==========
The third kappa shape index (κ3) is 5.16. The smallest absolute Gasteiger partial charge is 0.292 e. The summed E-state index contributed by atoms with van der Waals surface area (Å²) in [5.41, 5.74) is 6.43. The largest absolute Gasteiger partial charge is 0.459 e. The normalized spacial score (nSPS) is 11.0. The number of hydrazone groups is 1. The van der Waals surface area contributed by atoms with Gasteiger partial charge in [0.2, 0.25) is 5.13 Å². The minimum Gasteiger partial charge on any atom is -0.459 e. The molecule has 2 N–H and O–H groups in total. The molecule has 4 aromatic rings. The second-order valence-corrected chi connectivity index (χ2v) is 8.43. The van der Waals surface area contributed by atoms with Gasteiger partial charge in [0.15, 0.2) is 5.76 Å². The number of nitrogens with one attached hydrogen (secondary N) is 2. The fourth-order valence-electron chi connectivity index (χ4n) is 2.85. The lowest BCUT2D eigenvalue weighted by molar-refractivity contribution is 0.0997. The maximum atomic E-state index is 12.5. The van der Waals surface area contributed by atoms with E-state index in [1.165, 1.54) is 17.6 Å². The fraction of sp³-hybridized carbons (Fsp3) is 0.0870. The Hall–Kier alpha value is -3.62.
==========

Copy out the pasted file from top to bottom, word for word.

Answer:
The third kappa shape index (κ3) is 5.16. The smallest absolute Gasteiger partial charge is 0.292 e. The summed E-state index contributed by atoms with van der Waals surface area (Å²) in [5.41, 5.74) is 6.43. The largest absolute Gasteiger partial charge is 0.459 e. The normalized spacial score (nSPS) is 11.0. The number of hydrazone groups is 1. The van der Waals surface area contributed by atoms with Gasteiger partial charge in [0.2, 0.25) is 5.13 Å². The minimum Gasteiger partial charge on any atom is -0.459 e. The molecule has 2 N–H and O–H groups in total. The molecule has 4 aromatic rings. The second-order valence-corrected chi connectivity index (χ2v) is 8.43. The van der Waals surface area contributed by atoms with Gasteiger partial charge in [0.15, 0.2) is 5.76 Å². The number of nitrogens with one attached hydrogen (secondary N) is 2. The fourth-order valence-electron chi connectivity index (χ4n) is 2.85. The lowest BCUT2D eigenvalue weighted by molar-refractivity contribution is 0.0997. The maximum atomic E-state index is 12.5. The van der Waals surface area contributed by atoms with E-state index in [1.165, 1.54) is 17.6 Å². The fraction of sp³-hybridized carbons (Fsp3) is 0.0870. The Hall–Kier alpha value is -3.62.